Ray Gelato's take on Lionel Hampton's perennial swing favorite, "Flying Home," showcases all of his band admirably, but fans of the classic track may find this rendition a little bluesier than what they're used to, and to be fair, the arrangement is replacing an xalaphone with saxplay—it's going to sound different! The tune bounces with energy and vigor.
"Don't You Go Away Mad," is dedicated to the great Ella Fitzgerald, and Ray performs the song with a sound more reminiscent of small jazz ensembles with a bit of lounge swank. The horns, though very much a part of the arrangement, come across more in line with nightclub jazz than the harder jump feel that Ray is more notably associated with.
This reviewer's pick as a fun standout track is "Boulevard of Broken Dreams," Ray Gelato's love letter to the great Tony Bennett. In his own liner notes, Gelato points out why he chose to perform it as a sax highlight rather than attempt to compete with Tony's superlative vocals on the classic song. The instrumental that Ray Gelato creates is something worthy of a 50's or 60's jukebox with all the kick of "Comanche," and all of the reflective quiet of "Sleepwalk."
There is certainly more here to discuss, Ray gives a reflective tip of the hat to Hoagy Carmichael with a sax rendition of "Stardust," worthy of a mood setting moment in a movie, all instrumentation, and equally assignable to several of the individuals being paid tribute on the album, Nat King Cole most apparently. The superb Mr. Cole is also lavished with "A Little More to Love," a smooth, bouncing lounge-esque track that allows Ray to flirt with the listener. The track is original, but Ray is attempting to convey it in a cool, Nat King Cole style. "Night and Day" may be a tribute to Sinatra, but it feels more like Louis Prima or Bobby Darin, as an upbeat frenetic jazz piece that seems very Las Vegas in its execution and arrangement. Bobby Darin is also given a nod in "Rags to Riches," another artist that Ray seems to feel a real affinity for, especially in mood and pacing. This track really allows the vocals and the lyric to shine.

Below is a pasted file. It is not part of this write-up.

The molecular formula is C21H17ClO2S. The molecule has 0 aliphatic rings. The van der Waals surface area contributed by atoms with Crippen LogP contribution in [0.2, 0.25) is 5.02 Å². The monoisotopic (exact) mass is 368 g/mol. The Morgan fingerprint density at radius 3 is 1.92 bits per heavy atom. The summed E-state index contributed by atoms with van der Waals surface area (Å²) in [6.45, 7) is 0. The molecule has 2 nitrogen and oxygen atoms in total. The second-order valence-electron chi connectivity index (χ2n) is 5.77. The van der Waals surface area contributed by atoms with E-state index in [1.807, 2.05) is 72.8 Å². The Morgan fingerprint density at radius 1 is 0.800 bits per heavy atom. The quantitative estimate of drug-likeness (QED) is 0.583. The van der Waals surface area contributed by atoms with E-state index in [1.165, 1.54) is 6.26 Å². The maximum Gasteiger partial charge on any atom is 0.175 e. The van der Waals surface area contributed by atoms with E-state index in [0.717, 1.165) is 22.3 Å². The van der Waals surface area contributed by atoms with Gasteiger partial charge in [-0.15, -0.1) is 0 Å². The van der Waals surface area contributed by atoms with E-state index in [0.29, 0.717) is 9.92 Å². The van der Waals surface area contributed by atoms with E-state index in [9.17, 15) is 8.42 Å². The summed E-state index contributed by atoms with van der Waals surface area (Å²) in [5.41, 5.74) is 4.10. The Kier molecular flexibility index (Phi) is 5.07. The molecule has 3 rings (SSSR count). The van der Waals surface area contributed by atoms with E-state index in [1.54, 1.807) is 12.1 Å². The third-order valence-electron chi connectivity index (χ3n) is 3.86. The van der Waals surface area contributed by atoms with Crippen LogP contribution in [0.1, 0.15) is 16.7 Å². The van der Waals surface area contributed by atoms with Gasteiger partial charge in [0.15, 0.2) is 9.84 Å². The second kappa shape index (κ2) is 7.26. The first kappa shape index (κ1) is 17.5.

"Is That Train Ever Comin'," is another Gelato original, and as much of a dedication to Louis Jordan, a man who basically invented the type of arrangement Ray Gelato has made a lifestyle of performing, as there ever really could be. This track hankers back to Neo-Swing and classic jump blues—it has a great piano bounce with the horns, and some theatrical train announcements during the song, all creating a feel of nostalgia, and framing the sort of experience that Ray Gelato has been successful at delivering for years. Packaged with the ideas and concepts embodied by the other artists being honored on this album, Salutes the Great Entertainers gives the listener an idea of what lego blocks form the man that is Ray Gelato, or if not the man, his music at the very least.
Frankie Hagan is a certified professional dance instructor and a member of the NDTA (National Dance Teacher's Association), and the World Swing Dance Council. His articles and reviews have appeared in swing-dance publications for several years. Learn more about Frankie at his website: www.dancefrankie.com